Monday, March 23, 2015

So, We Just Go Along?!?

Here are links to two articles on Utah's recent SB296 Anti discrimination law.

One is by Russell Moore, an evangelical blogger whom we have seen before at the Values Voter Summit. He takes issue with the new law, and the Mormon Church's involvement in its passage.

The other is a response by Utah Senator Stuart Adams to Russell Moore's article. Up until this bill was pushed by the Church, through news conferences and its four lobbyists at the legislature, Adams was a staunch opponent of the very wording he then allowed to be used in the bill that he sponsored and helped write along with an openly gay senator. I find no compelling argument in his justifying article. What I find is a statement of what he hopes is the case, while ignoring all of the downsides of the thing. Read it for yourself and see if you see what I see.

One interesting passage in Sen. Adams's article is indicative of the equivocating that has been used to justify getting behind the bill. Let me say that I completely disagree with the "Well, it's a huge cultural movement, most people accept it, more than half of the population supports gay marriage, no one should be discriminated against, (and most offensive to me) I just can't see Jesus discriminating against anyone, so we have to recognize, acknowledge, legitimize and protect homosexuals" line of reasoning. So, what's missing in this whole argument? The fact that homosexuality is sin and perversion, and presents a pervasive danger to participants and impressionable people, including not-fully-mature youth; that Jesus was about repentance and becoming a new creature. And, if you say we have to do it because many or most people accept homosexuality, then according to your reasoning we also have to go along with gay marriage. I am completely opposed to gay marriage, but if you're going to use societal acceptance as your justification for homosexual protections, then you're going to have to let gay marriage in, too.

As I say, I am opposed to any support for homosexuality and gay marriage. Here is the passage from Sen. Adams:

[I]t is important that we acknowledge a series of facts. Traditional sexual morality no longer commands majority support in our nation. High rates of divorce and cohabitation, and broad acceptance of both heterosexual and homosexual relationships outside traditional marriage bear this out. Supported by the media and academia, significant majorities view sexuality as a private matter that should be beyond the reach of government regulation and cultural influence. At least half the country supports same-sex marriage. And large majorities, recognizing a real human need and a long history of harsh treatment, believe discrimination against LGBT persons is wrong.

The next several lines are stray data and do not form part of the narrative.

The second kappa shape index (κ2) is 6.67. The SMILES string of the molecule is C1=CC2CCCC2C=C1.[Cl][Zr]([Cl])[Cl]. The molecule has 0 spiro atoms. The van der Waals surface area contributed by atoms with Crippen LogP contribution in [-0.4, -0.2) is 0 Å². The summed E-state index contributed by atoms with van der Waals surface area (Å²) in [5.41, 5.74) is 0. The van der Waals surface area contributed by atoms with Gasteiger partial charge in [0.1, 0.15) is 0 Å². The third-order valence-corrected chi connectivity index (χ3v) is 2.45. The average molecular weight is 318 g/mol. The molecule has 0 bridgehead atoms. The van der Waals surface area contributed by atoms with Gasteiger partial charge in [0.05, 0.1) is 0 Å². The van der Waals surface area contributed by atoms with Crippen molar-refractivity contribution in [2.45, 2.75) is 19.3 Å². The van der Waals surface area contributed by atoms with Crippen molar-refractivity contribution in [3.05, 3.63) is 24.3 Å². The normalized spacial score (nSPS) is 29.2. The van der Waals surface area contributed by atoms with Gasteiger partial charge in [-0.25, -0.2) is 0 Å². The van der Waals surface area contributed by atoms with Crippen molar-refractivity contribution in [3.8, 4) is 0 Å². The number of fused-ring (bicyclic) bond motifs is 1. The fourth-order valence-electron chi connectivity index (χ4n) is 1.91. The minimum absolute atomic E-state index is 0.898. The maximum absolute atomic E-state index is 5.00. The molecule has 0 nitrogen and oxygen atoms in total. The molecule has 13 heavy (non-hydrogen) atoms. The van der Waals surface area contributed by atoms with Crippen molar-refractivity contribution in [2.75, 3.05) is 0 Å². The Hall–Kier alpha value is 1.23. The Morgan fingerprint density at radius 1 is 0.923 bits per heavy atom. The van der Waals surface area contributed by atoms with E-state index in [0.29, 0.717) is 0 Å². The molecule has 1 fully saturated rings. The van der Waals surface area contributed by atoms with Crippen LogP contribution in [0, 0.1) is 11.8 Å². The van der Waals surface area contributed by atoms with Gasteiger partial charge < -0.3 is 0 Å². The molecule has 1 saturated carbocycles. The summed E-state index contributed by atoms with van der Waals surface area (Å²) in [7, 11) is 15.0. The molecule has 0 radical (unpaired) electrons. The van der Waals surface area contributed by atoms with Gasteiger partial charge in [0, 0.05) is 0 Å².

Consequently, the issue in the present environment is not whether supporters of traditional morality can use the law to roll back the sexual revolution, but whether they can find ways to respectfully coexist with LGBT citizens despite profound differences regarding marriage, sexuality, and gender. If churches fail to find a balance that the majority of ordinary people feel is fundamentally fair, they must face losing religious freedoms and being overwhelmed by laws enforcing cultural norms and political correctness that they fundamentally oppose.

What?! See what I mean? "Everybody's for it, so we better get on board too! And, churches better equivocate too, or else."  The everybody-does-it notion has always been preached against in our Church. And now it is being touted by Church leaders and LDS legislators and other people who have been outspokenly dead-set against homosexual-specific recognition and protection for years. It appears they flipped in a matter of days.

We at SoL always say that people formed societies, and gave away some of their freedoms for the sake of an orderly existence. They decided that certain ideas and behaviors were reprehensible and detrimental to not only those involved, but to their society. So, they agreed to shun and forbid those things through laws they passed. So, do we in our communities and state have to abandon our standard because others do? Do we just go along, get on the bandwagon, march in the parade? I say no, and I will never agree with doing so.

--Stephen Graham

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